You use your resume/curriculum vitae (CV) to apply for a job. It gives you a chance to highlight your professional qualities, but it is nevertheless a fairly dry and businesslike document. You can add a personal touch to your resume by including a statement listing your interests. In this blog post, you will learn why it is sometimes advisable to add (some of) your interests to your resume and how you should do it.
Tips to listing interests in a resume
It may definitely be worth your while to list your interests on your resume, though at times it may not be. You might not realize it, but what interests you outside of work can also come in handy at work. Recruiters look for this sort of thing and always make sure to read about how candidates like to spend their free time.
Below, you'll find some examples to help you understand what a recruiter can deduce about you from your interests. If you like to tinker with motorbikes, you are likely to be patient and possess extensive technical insight. If you like to paint, you have a sharp eye for detail and plenty of creativity. If you have five dogs, chances are you are caring and have strong organizational skills. Your interests have to do with what you are passionate about, which means you can happily devote countless hours to them. If the qualities you need for your interests are also needed on the work floor, you will quickly feel right at home there.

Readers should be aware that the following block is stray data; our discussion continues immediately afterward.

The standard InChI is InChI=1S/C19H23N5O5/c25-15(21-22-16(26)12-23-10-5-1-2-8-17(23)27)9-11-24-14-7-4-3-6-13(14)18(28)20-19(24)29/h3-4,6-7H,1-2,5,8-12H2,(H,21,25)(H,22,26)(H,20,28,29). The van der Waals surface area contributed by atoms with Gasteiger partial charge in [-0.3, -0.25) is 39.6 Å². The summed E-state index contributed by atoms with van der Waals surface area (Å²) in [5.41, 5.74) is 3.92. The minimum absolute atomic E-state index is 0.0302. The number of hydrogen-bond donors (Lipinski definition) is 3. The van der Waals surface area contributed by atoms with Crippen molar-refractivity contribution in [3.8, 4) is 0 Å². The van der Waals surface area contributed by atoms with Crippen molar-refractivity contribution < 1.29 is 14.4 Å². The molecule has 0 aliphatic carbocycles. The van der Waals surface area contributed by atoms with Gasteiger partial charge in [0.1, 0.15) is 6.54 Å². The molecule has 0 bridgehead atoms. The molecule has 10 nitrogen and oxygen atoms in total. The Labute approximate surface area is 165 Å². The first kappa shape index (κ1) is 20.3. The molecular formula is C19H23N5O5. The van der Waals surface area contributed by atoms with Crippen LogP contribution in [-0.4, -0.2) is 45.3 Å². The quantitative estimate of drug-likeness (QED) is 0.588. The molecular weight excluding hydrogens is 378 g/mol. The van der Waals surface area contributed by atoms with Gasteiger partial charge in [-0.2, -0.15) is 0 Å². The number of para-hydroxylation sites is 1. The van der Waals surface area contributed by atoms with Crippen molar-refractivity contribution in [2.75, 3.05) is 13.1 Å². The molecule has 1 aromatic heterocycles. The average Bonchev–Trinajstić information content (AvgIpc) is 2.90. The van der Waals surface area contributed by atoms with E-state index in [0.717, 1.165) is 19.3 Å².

Interests to put on a resume
Perhaps you have interests that tie into a course or training program that your future employer offers. Maybe you are passionate about something that will become relevant in some way when you are promoted. As you can probably tell, we are being reasonably vague because the possibilities are virtually limitless. Our advice is therefore to consider listing unusual interests on your resume. No matter how irrelevant they might seem to be to the job you are applying for, your potential employer might see the seeds of your professional development in them.
Interests in a CV that lead to a “click”
Hiring managers are only human. Perhaps your educational and professional background is not enough to pique recruiters’ interest at first glance. However, they might change their mind when they read about your interests. After all, not everyone plays ultimate frisbee or cares for ponies. Your interests can be a great way to break the ice during a job interview; a recruitment manager loves to hear candidates talk passionately about something. The interviewer can then compare the passion and ease with which you talk about your interests with the interest you show in the vacancy.
How to list them on your resume
If you have just entered the employment market and want to beef up your resume a bit, you can choose to include your interests in the form of a list. In other words, use one line for each interest. Chances are, however, that you have some professional experience under your belt and do not want to waste any space. In that case, it would be best to list your interests sequentially, as shown in the resume interests example below.
Interests: East Asia, antique furniture, sociology
Personal interests: What not to include
No matter how good it is to add a personal touch to your resume, there are some lines you should not cross. Feel free to include any interests on your resume that do not seem tasteless or give the impression that they might get in the way of your job performance. Still, you don’t want to look too frivolous either. Here are just a few examples of interests that are best left off your resume:
- Listening to heavy metal
- Keeping snakes and spiders
- Eating chocolate croissants
- Picking up women
- Engaging in BDSM
- Playing video games
- Going out